Hamil­ton tran­sit doesn’t need pri­va­ti­za­tion

An in­de­pen­dent com­mis­sion would be ac­count­able to the peo­ple of Hamil­ton

The Hamilton Spectator - - COMMENT - ERIC TUCK Eric Tuck is pres­i­dent of Amal­ga­mated Tran­sit Union, Lo­cal 107

An arm’s length com­mis­sion would solve HSR’s prob­lems — not pri­va­ti­za­tion.

As an HSR bus driver for al­most 29 years, and the pres­i­dent of ATU 107 — which rep­re­sents HSR em­ploy­ees — I’m all too fa­mil­iar with HSR’s short­com­ings.

Sched­ules haven’t kept up with de­mands. Large parts of the city are un­der-served. Hol­i­days, week­ends and spe­cial-event ser­vice is of­ten lack­ing.

The HSR, un­der city man­age­ment, clearly does not work as well as it could and has not kept up with the grow­ing need for tran­sit in our city. Whether this is a prob­lem of bad hir­ing choices by HR man­age­ment, or med­dling from city bu­reau­crats, the re­sult is the same. The HSR needs to be a lot bet­ter than it is today.

But just be­cause you don’t like the di­rec­tion of the school board, doesn’t mean the solution is to pri­va­tize public schools.

The Lib­er­als have al­ready pri­va­tized Hy­dro. Should we add pri­va­tized health care, too? No.

The HSR be­longs to us. All of us. We own it. And be­cause we own it, we can change it.

If we choose pri­va­ti­za­tion over mak­ing our public tran­sit ser­vice bet­ter, your votes will mean noth­ing in terms of the ser­vice you get. Your LRT ser­vice will be de­fined not by whether it is good for the peo­ple of Hamil­ton, but by the need to con­tin­u­ously shrink the bot­tom line for prof­its that will be de­liv­ered to dis­tant share­hold­ers who you will never meet.

Pri­va­ti­za­tion of the op­er­a­tions and main­te­nance of the LRT will leave Hamil­to­ni­ans with no con­trol over it, yet still leave us re­spon­si­ble if and when prob­lems arise.

Prof­its must in­crease year af­ter year. The only way this can be done is by re­duc­ing ser­vice, re­duc­ing safety and in­creas­ing fares. Rid­er­ship goes down or, worse, ac­ci­dents hap­pen. When costs ex­ceed prof­its, pri­vate com­pa­nies de­clare bankruptcy and walk away hav­ing made them­selves richer and a city poorer. The mess left be­hind is ul­ti­mately felt and paid for by cit­i­zens.

It’s easy enough to crit­i­cize the HSR, but do­ing some­thing about it will take con­vic­tion and courage. If, as many crit­ics have pointed out, the cur­rent re­la­tion­ship be­tween HSR and the city isn’t work­ing well, then per­haps an in­de­pen­dent com­mis­sion — like the TTC in Toronto — is the best way for­ward. We had one in the 1970s — The Hamil­ton-Went­worth Tran­sit Com­mis­sion — but it was re­pealed by the On­tario gov­ern­ment to al­low coun­cil to take di­rect con­trol.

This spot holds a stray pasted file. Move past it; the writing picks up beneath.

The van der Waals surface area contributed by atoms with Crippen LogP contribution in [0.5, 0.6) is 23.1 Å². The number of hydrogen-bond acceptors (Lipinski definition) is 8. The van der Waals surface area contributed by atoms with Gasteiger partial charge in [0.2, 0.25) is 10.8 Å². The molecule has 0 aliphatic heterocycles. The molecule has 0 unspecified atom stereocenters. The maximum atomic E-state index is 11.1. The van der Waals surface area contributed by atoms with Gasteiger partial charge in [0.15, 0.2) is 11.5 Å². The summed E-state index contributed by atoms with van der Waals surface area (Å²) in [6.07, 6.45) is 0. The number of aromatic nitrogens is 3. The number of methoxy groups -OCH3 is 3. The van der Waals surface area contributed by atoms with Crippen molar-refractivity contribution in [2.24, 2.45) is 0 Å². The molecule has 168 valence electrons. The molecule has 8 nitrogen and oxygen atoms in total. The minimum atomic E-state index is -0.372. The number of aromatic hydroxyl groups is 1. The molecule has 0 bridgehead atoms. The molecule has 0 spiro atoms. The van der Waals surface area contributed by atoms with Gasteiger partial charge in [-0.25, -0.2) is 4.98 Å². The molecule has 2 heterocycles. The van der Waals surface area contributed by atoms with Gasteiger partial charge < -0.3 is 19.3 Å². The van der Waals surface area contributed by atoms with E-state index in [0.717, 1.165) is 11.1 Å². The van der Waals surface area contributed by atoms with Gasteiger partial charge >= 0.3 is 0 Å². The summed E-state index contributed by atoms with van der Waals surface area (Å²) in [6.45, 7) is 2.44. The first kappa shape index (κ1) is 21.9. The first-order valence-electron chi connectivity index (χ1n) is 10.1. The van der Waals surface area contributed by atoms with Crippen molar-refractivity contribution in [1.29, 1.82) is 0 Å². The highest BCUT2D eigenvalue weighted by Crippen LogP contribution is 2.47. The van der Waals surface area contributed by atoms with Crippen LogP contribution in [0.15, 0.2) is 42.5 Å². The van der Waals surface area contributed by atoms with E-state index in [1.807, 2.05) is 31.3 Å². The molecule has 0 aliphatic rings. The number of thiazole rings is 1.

An in­de­pen­dent com­mis­sion could be com­prised of elected of­fi­cials, cit­i­zen ap­pointees and other vested in­ter­ests, such as ATU and tran­sit ad­vo­cacy groups. It would re­move the HSR from di­rect po­lit­i­cal ma­nip­u­la­tion and would make it more ac­count­able to the peo­ple of Hamil­ton, who are the only share­hold­ers for whom a lo­cal public tran­sit provider should pro­duce re­sults.

We have the power to de­mand bet­ter tran­sit in this city, and by keep­ing the LRT run un­der the HSR, we have the power to make the whole sys­tem bet­ter. World class. Is that a power you want taken away?

We can use this his­toric op­por­tu­nity to de­mand bet­ter public tran­sit across all of Hamil­ton. Or, we can hand the HSR’s largest fare gen­er­at­ing line over to a profit-mo­ti­vated pri­vate con­sor­tium, leav­ing the HSR weaker and the over­all sys­tem com­pro­mised with less demo­cratic con­trol and over­sight.

For us, the choice is clear.

By keep­ing the LRT run un­der the HSR, we have the power to make the whole sys­tem bet­ter.


An HSR bus us­ing its dis­abled wheel­chair ac­cess. Union chief Eric Tuck ar­gues the city needs an amal­ga­mated tran­sit com­mis­sion, not pri­vate op­er­a­tion of the LRT sys­tem.

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